Resetting Your Personal Finances Post-Lockdown
The past year has been a time of great uncertainty, which we are hopefully reaching the end of. While our top priority has been health, finances have come a close second. How could they not, considering that millions of people have lost jobs, hundreds of thousands of businesses have shut down, and many of us are now unsure of our next paycheck?
Once this pandemic has ended, we are all going to need a reset of our personal finances. We need to reassess how we take care of the financial wellbeing of ourselves and our families.
To help you start thinking about these matters, here are some things to take into consideration.
For many Americans, the various kinds of insurance provide the biggest source of financial stress. For many other Americans, the lack of insurance coverage provides a far bigger source of financial stress. The insurance industry is a microcosm of the problems we face in our financial system: it is a losing game no matter how we play it. The thing is, without insurance you have a lot more to lose.
During the pandemic, problematic insurance policies have plagued millions of struggling Americans. Unfortunately, it is insurance that often provides the financial security we need in uncertain times. These are the types of insurance you should reassess in your financial planning post-lockdown.
- Health Insurance
We’ve all heard the stories of Americans who have survived COVID-19 only to be hit with a medical bill of tens of thousands of dollars that their insurance won’t pay for. That reality is way worse for people without health insurance, the number of whom has skyrocketed during the pandemic.
Look, there is no easy fix when it comes to the expenses of American health care. No matter what insurance you go with, you may struggle to pay the premiums. However, if you don’t have insurance, it is crucial that you make a plan to get coverage. The alternative is not getting necessary care when you need it or being left deep in debt because of illness.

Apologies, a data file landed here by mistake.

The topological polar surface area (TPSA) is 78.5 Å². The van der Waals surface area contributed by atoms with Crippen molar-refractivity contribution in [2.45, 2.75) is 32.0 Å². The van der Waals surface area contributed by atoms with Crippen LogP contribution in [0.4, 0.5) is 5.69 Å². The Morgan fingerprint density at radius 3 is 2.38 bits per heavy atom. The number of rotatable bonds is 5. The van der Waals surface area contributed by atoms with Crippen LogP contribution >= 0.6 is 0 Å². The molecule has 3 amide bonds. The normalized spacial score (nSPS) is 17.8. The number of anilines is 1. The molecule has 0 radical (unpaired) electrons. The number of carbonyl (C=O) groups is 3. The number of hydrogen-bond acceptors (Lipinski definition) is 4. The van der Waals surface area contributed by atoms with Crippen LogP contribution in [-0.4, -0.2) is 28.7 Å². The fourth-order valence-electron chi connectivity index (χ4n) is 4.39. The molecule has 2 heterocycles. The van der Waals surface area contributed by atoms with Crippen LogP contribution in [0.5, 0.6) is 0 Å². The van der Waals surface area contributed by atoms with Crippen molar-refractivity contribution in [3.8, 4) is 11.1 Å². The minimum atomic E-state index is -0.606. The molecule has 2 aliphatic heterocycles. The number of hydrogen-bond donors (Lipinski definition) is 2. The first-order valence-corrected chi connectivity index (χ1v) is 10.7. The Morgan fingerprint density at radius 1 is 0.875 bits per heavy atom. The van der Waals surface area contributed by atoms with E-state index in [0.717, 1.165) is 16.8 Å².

Make sure to compare what different insurance plans cover. Going with the cheapest plan may mean you end up still having to cover doctor’s visits, procedures, and medication yourself.
- Home Insurance
If you’re looking to offload some costs, dropping your home insurance is no way of doing so. Your home is your biggest asset, and homeowner’s insurance covers your other possessions as well. A fire could leave you with nothing.
Furthermore, this type of insurance does not need to be expensive. You can get a cheap home insurance quote to ensure you are paying as little as possible for the best coverage available. Dropping your home insurance is not going to free up all that much cash and could be your downfall.
If you are renting, seriously consider getting renters insurance, which is cheap and will give you peace of mind that your possessions are replaceable in case of disaster.
- Life Insurance
Over 530,000 Americans have died from COVID-19. If you had projected that number a year ago, many people would have called you crazy. Which is just one indication that a lot of these individuals were not prepared for premature death. Many thousands of families have been left destitute due to the death of their primary breadwinner.
Life insurance is a tough sell, as you are essentially betting on your own death. Provided you live a long life, you are paying money into a void. But considering that life is not guaranteed even in normal times, it is well worth taking out insurance that will keep your family afloat even if worse comes to worst.
You don’t need to go with a particularly high plan, but you should aim to leave your family with enough to have the time to figure out how to move forward.
The majority of Americans are not thriving financially, but rather merely staying afloat. This is more true than ever in the wake of a pandemic that has left hundreds of thousands dead, millions sick, and many more without jobs.
Insurance is a major expense, but it can also be a lifesaver. Make sure your various types of insurance are in order – that you are not paying more than you can afford, but are nonetheless covered for when you need it most.